This is the skeleton of Bassey the carthorse. Bassey was used to pull a converted artillery carriage to draw the raw blocks of stone for the Bell Rock lighthouse from the quarries to the mason’s yard and then down to the pier at Arbroath. After the lighthouse was built, the horse was moved to the island of Inchkeith in the Forth where it died in 1818. Bassey drew over 2000 tonnes of stone and was much admired as an example. His skeleton was bought, prepared and displayed by the notable anatomist, Dr John Barclay, in his personal collection. Barclay commented that “.. it will be seen and admired as a useful skeleton, and a source of instruction, when those of his employers lie mingled with the dust’. It was later gifted to the Royal College of Surgeons, Edinburgh before being transferred to the Bell-Pettigrew in 1922. Bassey was also commemorated by Robert Stevenson who named a section of the Bell Rock in honour of the horse.
Banks’ Oarfish (Regalecus banksii) Case 18
Also known as the King of the Herring, the oarfish holds the record as the world’s longest bony fish, reaching lengths in excess of 11 metres. This open-ocean species has a large geographical range and lives in the deep waters of the Atlantic, Eastern Pacific and Mediterranean. However it is rarely seen, apart from occasional individuals washed up on beaches. This cast of the head is all that remains of a magnificent young 12-foot (3.5 metres) specimen that was washed ashore on the cliffs below St Andrews’ East Sands in December 1944. The fishermen who found it, reported that it “shone like silver and the fins were of a brilliant crimson”. Unfortunately, but perhaps unsurprisingly during rationing, the fishermen then cut it up and eat it. However D’Arcy Wentworth Thompson was able to rescue the head and preserve it for the museum.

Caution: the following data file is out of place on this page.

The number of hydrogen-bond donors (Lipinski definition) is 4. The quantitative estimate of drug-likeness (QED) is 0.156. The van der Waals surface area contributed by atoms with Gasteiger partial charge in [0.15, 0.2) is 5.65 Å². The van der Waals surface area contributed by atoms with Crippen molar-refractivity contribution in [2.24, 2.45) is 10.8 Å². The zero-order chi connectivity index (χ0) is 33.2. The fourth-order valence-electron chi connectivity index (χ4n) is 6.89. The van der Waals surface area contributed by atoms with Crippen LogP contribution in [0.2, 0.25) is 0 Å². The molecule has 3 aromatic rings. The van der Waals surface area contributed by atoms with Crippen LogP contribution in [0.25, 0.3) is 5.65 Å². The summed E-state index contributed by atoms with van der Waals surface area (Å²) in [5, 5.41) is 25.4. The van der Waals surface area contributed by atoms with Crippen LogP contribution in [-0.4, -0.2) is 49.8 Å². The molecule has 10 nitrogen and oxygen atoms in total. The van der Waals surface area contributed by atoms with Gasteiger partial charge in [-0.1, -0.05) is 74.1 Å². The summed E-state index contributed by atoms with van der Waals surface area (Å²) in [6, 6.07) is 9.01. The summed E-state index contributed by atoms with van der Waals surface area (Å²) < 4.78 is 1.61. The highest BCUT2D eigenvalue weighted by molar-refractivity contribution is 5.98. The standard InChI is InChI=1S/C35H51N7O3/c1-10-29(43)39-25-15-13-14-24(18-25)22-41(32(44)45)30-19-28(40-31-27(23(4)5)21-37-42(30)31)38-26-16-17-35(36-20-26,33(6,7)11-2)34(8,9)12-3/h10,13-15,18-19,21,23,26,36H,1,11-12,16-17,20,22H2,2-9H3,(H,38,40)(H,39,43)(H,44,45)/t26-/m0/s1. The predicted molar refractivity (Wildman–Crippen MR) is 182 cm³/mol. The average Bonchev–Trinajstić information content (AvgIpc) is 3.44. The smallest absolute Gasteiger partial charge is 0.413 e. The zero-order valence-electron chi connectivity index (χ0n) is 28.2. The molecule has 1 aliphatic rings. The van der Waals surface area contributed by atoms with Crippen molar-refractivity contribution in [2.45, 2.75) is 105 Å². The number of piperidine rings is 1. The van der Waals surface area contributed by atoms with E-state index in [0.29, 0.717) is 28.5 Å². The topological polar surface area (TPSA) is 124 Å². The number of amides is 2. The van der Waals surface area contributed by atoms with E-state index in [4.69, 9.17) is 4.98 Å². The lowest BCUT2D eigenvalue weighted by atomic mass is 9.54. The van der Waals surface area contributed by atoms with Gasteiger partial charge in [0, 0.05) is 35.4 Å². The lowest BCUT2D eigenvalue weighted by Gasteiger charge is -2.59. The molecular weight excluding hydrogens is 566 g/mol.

St Kilda House Mouse (Mus musculus muralis) Case 30
The archipelago of St Kilda lies 41 miles west of Benbecula in the Outer Hebrides and its cliffs form the most important seabird breeding station in northwest Europe. The islands were first inhabited around 5000 years ago, however in 1930 the last 36 remaining inhabitants requested evacuation to the mainland. The St Kilda house mouse, which is now extinct, was a larger subspecies of the mainland house mouse. However it relied on the human population and their dropped food and grain for survival and sadly eight years after the evacuation this unique population disappeared.